They were obtained by ttyptic digestion of villous tissue from term placentae of 15 healthy women and purified on a Percoll gradient. Contaminating cells were selectively removed by employing a monoclonal anti-HLA class-I antibody. The remaining cells stained with PKKr and anti-transferrin receptor antibodies and exhibited the structural and phenotypical characteristics of intermediateand syncy-tiotrophoblasts. The mean glycogen content of the cells cultured in D-MEM with 5.5 mu glucose was 17.7 + 3.2 pg/mg protein; it remained constant from day 1 to day 4 and was unaltered by higher medium glucose concentrations (17 mu; 28 mu). Between 2-5 h after a medium change, the cells contained 50 per cent more glycogen than at the time of replacement. Short term (O-5 h) as well as long-term incubations (24 h) with both pathological (lo-* M) and physiological (1 O-” M) concentrations of insulin had no influence, with respect either to the rate of increase of glycogen or to the maximum level. We conclude that the glycogen content of isolated syncytiotrophoblasts in vitro is invariant to extracellular glucose concentrations and is not regulated by insulin. This suggests that cells other than syncytiotrophoblasts and their immediate precursors account for the reported alterations of glycogen content in normal human term placenta in vitro under hyperglycemic or hyperinsulinemic conditions.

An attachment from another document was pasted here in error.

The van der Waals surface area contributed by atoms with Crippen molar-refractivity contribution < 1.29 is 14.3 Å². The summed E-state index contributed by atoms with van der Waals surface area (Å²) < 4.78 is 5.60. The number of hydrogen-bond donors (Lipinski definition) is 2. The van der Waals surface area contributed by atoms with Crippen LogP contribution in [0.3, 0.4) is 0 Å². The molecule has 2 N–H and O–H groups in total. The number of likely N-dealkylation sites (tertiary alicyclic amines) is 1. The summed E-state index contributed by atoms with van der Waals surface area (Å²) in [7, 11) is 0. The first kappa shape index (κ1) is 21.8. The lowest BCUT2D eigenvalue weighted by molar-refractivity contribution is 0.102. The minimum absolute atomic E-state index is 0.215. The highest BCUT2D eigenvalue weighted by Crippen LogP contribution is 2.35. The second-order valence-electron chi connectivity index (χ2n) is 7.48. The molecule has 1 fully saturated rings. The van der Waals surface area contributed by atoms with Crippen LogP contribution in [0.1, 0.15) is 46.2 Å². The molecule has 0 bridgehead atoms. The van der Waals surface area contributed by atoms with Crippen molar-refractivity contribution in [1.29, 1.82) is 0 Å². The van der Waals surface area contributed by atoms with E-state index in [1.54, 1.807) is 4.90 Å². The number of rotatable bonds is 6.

IMMUNOHISTOCHEMICAL STUDY OF HUMAN DECIDUA J. Died, H.-P. Horny, P. Ruck, K. Marzusch, E. Kaiserling & E. Kabelitz (Department of Obstetrics/Gynaecology and Pathology, University of Tiibingen and Department of Immunology, University of Heidelberg, Germany) Lymphoreticular cells in decidual tissue obtained from 12 patients undergoing therapeutic abortion of an intact pregnancy at 6-10 weeks gestation were investigated in this study. Immunophenotypingwith a broad panel of monoclonal antibodies revealed various subpopulations of lymphoreticular cells. Macrophages (Ki-M6+, Ki-M7+, Ki-MS+, KPl +, Mac 387+ and Ki-MlP+) represented the largest fraction ofintradecidual lymphoreticular cells. The majority of the intradecidual lymphoid cells exhibited an unusual phenotype (CD7+, CD2+, CD56+, triple negative [CD3-, CD4-, CDS-]). The distribution of these unusual lymphocytes mirrored that of the so-called endometrial stromal granulocytes. A few of these stromal granulocytes reacted with the macrophage-associated antibody KPl, but not with Ki-MlP another macrophage marker. This was confirmed by immuno-electron microscopy. The finding that intradecidual CD3 + lymphocytes express neither the o/P nor the ,u/6 heterodimer of the T cell antigen receptor (TCR) was unexpected. However, these cells did express the a/P heterodimer after in vitro culture with PHA-P and recombinant exogenous interleukin 2 (IL-2). No stimulated T lymphocytes expressing activation antigens could be detected. B lymphocytes, T and B immune accessory cells and CD15+ granulocytes were found only in small numbers or were absent. Among cells expressing NK cell markers, CD57-t and CD16+ cells were found in small to moderate numbers, while CD56+ cells were detected in large numbers. It is suggested that down-modulation/regulation of the TCR on CD3 + intradecidual T cells may contribute to maternal immune tolerance to the semiallogeneic fetus. The potential role of decidual stromal granulocytes in regulating the development of early human pregnancy is discussed.